Mumford & Sons: We’re an American-ish Band
It's intimate American bluegrass, created by Brits, and tailor-made for arenas.
How the four English lads of Mumford & Sons discovered old-timey music via a Coen Brothers movie, spun it into arena-friendly gold, and became the rock stars of their wildest nightmares. [Magazine Excerpt]
It’s the day after St. Patrick’s Day in Dublin’s Temple Bar district, and the locals have skipped the hangover and gone straight for mass retox. Today the English arrive for an international rugby game and the rivalry is being played out in new sideshow competitions, which we might call Extreme Beer-Chugging, Next-Level Shouting, and Advanced Stupid-Hat-Wearing.
Into this mayhem walk three members of Mumford & Sons. Lead singer Marcus Mumford nurses a sore throat, but with two hours to kill before their show at the city’s Olympia Theatre, Ted Dwane, “Country” Winston Marshall, and Ben Lovett navigate the throng in an attempt to find a pub. Not just any old pub. They want to find O’Donoghue’s on St. Stephen’s Green, where folk pioneers the Dubliners first played in the ’60s.
Other bands in their early 20s might seek more modish music landmarks: U2’s old Windmill Lane studio for example or the Phil Lynott exhibition currently in town. But Mumford & Sons are far from typical. The London-based quartet play what they call soul music, though really it’s accordion- and banjo- and mandolin-driven folk rock pumped up with widescreen melodrama for the masses. And then there are the lyrics: Imagine, say, Cee-Lo, reeling from a hurtful romantic snub, responding like this: “You did not think / When you sent me to the brink / You desired my attention / But denied my affections.”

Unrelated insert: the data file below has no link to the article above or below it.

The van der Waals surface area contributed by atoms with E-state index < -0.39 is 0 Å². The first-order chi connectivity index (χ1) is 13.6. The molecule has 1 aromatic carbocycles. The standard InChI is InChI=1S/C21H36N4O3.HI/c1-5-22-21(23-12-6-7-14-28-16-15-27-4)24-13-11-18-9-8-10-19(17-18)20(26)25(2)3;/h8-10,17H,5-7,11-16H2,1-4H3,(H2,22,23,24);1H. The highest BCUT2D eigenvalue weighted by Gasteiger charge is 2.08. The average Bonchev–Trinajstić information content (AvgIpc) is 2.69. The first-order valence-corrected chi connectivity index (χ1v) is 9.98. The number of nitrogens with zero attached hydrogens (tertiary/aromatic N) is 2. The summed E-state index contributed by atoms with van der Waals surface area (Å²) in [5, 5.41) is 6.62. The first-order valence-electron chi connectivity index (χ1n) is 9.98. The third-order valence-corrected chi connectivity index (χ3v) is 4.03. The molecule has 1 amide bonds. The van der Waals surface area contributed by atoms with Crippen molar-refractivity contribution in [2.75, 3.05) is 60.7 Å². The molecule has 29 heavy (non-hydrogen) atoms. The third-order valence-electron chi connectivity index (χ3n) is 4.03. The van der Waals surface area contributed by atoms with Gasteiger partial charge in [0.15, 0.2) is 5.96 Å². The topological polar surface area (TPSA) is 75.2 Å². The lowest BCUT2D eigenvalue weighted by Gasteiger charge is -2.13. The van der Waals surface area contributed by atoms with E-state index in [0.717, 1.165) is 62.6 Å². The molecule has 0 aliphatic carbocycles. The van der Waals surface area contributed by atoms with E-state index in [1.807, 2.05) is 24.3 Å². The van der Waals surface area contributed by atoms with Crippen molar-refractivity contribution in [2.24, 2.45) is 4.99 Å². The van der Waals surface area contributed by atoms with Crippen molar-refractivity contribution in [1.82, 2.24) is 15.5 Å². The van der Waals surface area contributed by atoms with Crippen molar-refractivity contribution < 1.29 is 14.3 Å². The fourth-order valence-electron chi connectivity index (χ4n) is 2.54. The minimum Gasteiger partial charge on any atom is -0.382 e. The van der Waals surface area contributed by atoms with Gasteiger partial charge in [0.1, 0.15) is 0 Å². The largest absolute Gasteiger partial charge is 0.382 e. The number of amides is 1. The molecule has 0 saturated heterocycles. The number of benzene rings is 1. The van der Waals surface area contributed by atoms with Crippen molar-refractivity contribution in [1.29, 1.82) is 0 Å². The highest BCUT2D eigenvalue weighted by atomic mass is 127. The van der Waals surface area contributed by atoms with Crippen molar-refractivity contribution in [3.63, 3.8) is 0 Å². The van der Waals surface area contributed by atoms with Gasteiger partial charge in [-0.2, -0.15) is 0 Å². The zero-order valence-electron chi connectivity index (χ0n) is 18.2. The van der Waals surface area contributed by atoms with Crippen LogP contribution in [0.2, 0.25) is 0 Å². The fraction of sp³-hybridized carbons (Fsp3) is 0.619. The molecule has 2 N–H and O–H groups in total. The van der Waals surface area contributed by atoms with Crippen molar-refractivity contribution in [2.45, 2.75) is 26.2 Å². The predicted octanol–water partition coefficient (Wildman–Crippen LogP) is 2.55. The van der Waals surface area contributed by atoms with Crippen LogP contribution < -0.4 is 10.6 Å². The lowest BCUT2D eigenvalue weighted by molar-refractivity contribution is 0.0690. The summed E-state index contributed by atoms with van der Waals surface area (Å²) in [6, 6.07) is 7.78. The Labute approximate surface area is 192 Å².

Four years and some 600 shows after they formed, Mumford & Sons have achieved multi-platinum success almost by stealth. Released here on Glassnote (who facilitated another slow-burn success with French rockers Phoenix), the band’s debut album, Sigh No More, has sold three million copies worldwide, placing them at the forefront of a neo-Americana wave, cemented by February’s Grammy performance alongside Bob Dylan. (They will also appear on VH1 Unplugged this month.) When Taylor Swift covered their “White Blank Page” on the BBC during a recent visit to London, it felt like a nod of approval and a welcome to the party.
And this is why we’ve failed to make it to O’Donoghue’s. Mumford & Sons are now recognizable, even to very drunk people, despite the fact that they all look like they pump gas or pull turnips for a living. Banjo player Marshall, 23, has nailed the style especially well: hair cut as though with garden shears, a rattail, a small ecosystem of a beard, and a forlorn jacket, hoodie, jeans, and boots. Lovett, 24, the soft-spoken, doe-eyed keyboardist-accordionist, appears similarly unkempt. Stand-up bassist Dwane, 26, in a blue casual shirt and trench coat, is the nearest thing they have to a city boy, at least in terms of wardrobe. Nevertheless, fans approach. Auto-graphs are sought. The band oblige but seem to want to offset the weirdness, the distance set up by worship, by chatting and establishing an individual connection. The crowd thickens. We must settle for breaking the law — we buy cans of Guinness from a grocery store and sit by the city’s Ha’penny Bridge looking out for the cops.
“This Guinness is shit. It’s tourist beer,” moans Dwane, scowling as he sips.
“Well, we are tourists,” says Marshall.
Tonight’s show at the Olympia is a big deal, the end of a short tour of Ireland during which they are showcasing new songs to be recorded for their follow-up to Sigh No More this summer.
Mumford arrives at the venue croaking like Don Corleone. But half past midnight the band take the stage, and it’s obvious the ailing singer will have much help from the audience. The best received new number is “Hopeless Wanderer,” which evolves from mordant introspection to barnstorming hoedown. You barely notice Mumford battling for the higher notes on “Little Lion Man” or even that he’s reading lyrics to the new songs off the top of his kick drum.
“I just focused on these two girls in the front row who knew all the words,” says Mumford afterward. “Sometimes the crowd carries you through it. Them and the codeine.”